FIG. 4 is a side view of the tube multi-pack shown in FIG. 3;

FIG. 5 is a side view of the tube multi-pack shown in FIG. 3;

FIG. 6 is a side perspective view of a tube multi-pack according to one preferred embodiment of this invention; and

FIG. 7 is a front view of the tube multi-pack shown in FIG. 6.

DESCRIPTION OF PREFERRED EMBODIMENTS

FIGS. 1-7 show various preferred embodiments of a tube multi-pack for unitizing a group of containers into an easily portable package.

FIGS. 1 and 2 show multi-pack 10 for carrying one or more containers 80, according to various preferred embodiments of this invention. Containers 80, such as those shown in packages 90 in FIGS. 3-7, are preferably short containers such as yogurt cups, pet food cans, tuna cans and similarly sized and proportioned containers. Although pet food cans are shown in FIGS. 3-7, similar containers 80 may be used with multi-pack 10 according to this invention. Containers 80 are preferably like-sized within a single multi-pack 10.

Multi-pack 10 unitizes one or more containers 80 to create package 90, such as package 90 shown in FIGS. 3-5. Multi-pack 10 preferably comprises a flexible plastic sheet 15 preferably constructed from a flexible, resilient material such as, in one preferable embodiment, low density polyethylene. For most applications, the flexible plastic sheet 15 may have a thickness of about 5-30 mils, commonly about 10-20 mils.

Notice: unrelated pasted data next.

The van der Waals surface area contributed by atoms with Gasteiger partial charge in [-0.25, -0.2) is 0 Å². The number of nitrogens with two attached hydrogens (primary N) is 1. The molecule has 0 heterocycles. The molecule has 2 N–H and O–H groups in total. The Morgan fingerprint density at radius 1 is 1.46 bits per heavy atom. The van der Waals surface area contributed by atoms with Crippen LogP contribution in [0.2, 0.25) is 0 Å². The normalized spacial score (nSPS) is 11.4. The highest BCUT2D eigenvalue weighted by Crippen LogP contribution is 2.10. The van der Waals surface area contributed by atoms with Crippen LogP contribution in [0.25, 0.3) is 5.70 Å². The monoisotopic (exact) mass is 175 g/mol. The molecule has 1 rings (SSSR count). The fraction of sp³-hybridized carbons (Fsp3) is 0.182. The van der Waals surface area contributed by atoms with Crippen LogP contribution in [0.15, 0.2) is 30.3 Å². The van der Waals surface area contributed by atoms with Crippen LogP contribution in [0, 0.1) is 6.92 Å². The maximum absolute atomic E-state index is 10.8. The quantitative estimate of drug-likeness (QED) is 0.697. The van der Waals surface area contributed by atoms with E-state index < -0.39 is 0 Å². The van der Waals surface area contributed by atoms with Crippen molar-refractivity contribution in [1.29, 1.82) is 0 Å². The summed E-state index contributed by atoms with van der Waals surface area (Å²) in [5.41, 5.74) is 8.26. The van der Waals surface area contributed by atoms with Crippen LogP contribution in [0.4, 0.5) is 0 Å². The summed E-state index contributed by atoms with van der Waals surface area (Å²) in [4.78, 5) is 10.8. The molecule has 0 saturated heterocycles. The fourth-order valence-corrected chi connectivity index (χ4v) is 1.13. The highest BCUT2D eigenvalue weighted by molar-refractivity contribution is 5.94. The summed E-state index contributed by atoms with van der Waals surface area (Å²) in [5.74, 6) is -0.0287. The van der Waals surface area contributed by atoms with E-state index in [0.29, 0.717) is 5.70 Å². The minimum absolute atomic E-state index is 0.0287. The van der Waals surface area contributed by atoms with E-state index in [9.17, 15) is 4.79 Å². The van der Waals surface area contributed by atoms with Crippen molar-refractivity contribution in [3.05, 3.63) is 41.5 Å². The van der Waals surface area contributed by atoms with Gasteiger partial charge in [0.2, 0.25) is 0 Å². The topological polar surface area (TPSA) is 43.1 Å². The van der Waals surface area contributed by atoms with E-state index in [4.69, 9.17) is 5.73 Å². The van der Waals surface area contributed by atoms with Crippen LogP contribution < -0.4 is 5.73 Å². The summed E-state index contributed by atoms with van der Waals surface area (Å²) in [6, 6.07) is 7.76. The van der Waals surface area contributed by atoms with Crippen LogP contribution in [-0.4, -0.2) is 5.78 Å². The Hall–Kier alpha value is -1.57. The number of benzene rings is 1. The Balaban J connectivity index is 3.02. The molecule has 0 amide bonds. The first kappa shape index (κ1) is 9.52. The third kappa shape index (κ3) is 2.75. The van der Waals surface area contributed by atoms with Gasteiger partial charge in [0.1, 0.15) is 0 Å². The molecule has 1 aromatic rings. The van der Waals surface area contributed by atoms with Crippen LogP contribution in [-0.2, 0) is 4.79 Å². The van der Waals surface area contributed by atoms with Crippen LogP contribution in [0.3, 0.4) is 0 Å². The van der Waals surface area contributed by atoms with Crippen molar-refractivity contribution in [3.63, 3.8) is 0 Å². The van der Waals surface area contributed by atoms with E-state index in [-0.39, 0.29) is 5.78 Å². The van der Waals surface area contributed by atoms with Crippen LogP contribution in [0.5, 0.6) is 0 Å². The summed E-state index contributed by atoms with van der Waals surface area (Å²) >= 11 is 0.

According to a preferred embodiment of this invention, the flexible plastic sheet 15 used to form multi-pack 10 is formed using a polymer composition which includes a high pressure low density polyethylene polymer. The composition provides the multi-pack 10 with improved recovery after stretch, improved elongation and strength at break, and improved resistance to tearing when the multi-pack is notched or scratched. The low density polyethylene polymer should have a density of about 0.910-0.950, grams/cm3, suitably about 0.920-0.940 grams/cm3, desirably about 0.925-0.935 grams/cm3. In other words, the term “low density polyethylene polymer” includes polyethylene polymers commonly considered as having medium density, as well as polyethylene polymers commonly considered as having low density.

Alternatively, “plastic” sheet 15 may be formed of a higher density plastic, paperboard, or any similar material having desirable strength and flexibility properties.

According to a preferred embodiment of this invention, two layers of plastic sheet 15 are preferably cut, using means known to those skilled in the art, such as a stamping die, to form a perimeter of multi-pack 10. Multi-pack 10 is preferably formed in a desired shape to generally correspond with a width of individual container 80 to be inserted and a length of the plurality of containers 80 to be inserted. Such perimeter is preferably generally rectangular though any suitable shape that accommodates the plurality of containers 80 may be used.